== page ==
With help from bassist Bryan Blur and drummer John Kent, Kweller established Radish in 1993. The group made its mark on the local Dallas scene, not far from Kweller's hometown of Greenville, TX. In 1994, the musical wunderkind and his teenaged outfit released the Hello EP through Practice Amp Records. That same year, the label released the full-length album Dizzy, which convinced producer Roger Greenawalt to partner with the group. Under his wing, Radish produced another demo and inked a contract with Mercury Records during the summer of 1996. Ben Kweller was still a teenager at the time, having turned 15 years old that June.
Mercury Records released Restraining Bolt the following spring, and Kweller led Radish through European and American tours (as well as several late-night TV appearances, including The Conan O'Brian Show and Late Night with David Letterman). Despite scoring a Top 40 hit in the U.K. with "Little Pink Stars," Radish failed to enjoy significant success at home, and changing tides at their label (Polygram, Mercury's parent company, was absorbed into Universal Music Group in 1998) prevented them from releasing another album. When the group disbanded in 1999, Kweller headed east to Guilford, CT, where he stayed only a short time before relocating to Brooklyn, NY. Not yet 20 years old, he signed with Island Records as a solo artist.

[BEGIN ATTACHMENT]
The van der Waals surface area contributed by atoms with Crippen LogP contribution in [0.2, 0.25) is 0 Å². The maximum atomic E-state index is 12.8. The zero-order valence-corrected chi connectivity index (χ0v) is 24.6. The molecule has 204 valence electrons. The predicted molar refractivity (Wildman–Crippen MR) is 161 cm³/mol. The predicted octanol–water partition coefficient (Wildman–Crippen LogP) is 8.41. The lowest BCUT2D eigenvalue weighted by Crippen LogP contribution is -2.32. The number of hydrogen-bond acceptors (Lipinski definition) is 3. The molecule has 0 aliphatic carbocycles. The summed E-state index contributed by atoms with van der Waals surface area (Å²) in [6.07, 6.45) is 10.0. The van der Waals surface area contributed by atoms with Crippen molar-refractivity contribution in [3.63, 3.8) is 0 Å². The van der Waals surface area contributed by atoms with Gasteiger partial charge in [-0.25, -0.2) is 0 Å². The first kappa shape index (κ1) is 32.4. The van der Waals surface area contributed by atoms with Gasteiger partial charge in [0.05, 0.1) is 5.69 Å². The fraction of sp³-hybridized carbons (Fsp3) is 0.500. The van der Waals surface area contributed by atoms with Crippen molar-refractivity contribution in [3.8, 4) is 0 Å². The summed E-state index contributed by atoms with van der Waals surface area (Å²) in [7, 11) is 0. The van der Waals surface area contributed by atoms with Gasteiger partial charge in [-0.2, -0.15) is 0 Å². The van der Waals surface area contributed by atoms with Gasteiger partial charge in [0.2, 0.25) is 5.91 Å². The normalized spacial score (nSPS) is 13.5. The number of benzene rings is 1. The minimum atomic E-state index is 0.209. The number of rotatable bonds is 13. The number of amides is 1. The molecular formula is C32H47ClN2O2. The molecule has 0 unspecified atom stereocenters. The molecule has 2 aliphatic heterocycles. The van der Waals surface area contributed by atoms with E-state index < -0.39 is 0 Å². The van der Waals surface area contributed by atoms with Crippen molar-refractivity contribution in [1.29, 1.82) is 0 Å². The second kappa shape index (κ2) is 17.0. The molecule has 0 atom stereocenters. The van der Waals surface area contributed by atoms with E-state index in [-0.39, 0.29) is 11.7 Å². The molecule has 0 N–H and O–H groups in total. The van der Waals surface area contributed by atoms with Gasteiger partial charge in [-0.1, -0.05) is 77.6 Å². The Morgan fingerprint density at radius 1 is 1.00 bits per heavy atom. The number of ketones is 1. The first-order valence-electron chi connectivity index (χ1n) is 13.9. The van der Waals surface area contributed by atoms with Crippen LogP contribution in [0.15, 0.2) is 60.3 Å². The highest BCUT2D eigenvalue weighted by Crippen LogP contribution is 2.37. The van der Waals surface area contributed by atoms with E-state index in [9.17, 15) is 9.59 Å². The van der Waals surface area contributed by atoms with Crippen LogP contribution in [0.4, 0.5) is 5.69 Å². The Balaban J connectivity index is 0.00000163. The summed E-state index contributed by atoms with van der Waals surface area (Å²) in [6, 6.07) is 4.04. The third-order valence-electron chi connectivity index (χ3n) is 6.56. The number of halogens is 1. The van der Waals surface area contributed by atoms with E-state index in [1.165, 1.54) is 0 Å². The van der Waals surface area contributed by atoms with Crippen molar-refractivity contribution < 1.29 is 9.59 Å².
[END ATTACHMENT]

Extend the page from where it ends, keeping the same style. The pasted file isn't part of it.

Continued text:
Ben Kweller launched his solo career with a series of EPs, some of which reprised the material that Radish had written but not released. His heartland hooks and folksy flourishes made fans out of several artists, and Kweller soon found himself touring with the likes of Juliana Hatfield, Guster, Kristin Hersh, and Evan Dando. He inked a deal with ATO Records in 2001 and released one final EP before issuing Sha Sha, his solo full-length debut, in 2002. More touring followed, as did a collaboration with Ben Folds and Ben Lee known as the Bens. Kweller's sophomore effort, the subdued On My Way, followed in spring 2004 and was supported by a co-headlining tour with Death Cab for Cutie. Two years later, he returned with his self-titled third album, on which he played all the instruments. Kweller furthered his experimentation with 2009's Changing Horses, which saw the songwriter embracing country music and employing a pedal steel guitarist. The singer continued to explore pop music on 2012's Go Fly a Kite, which found Kweller dabbling in everything from power pop to alt-country. ~ Linda Seida & Andrew Leahey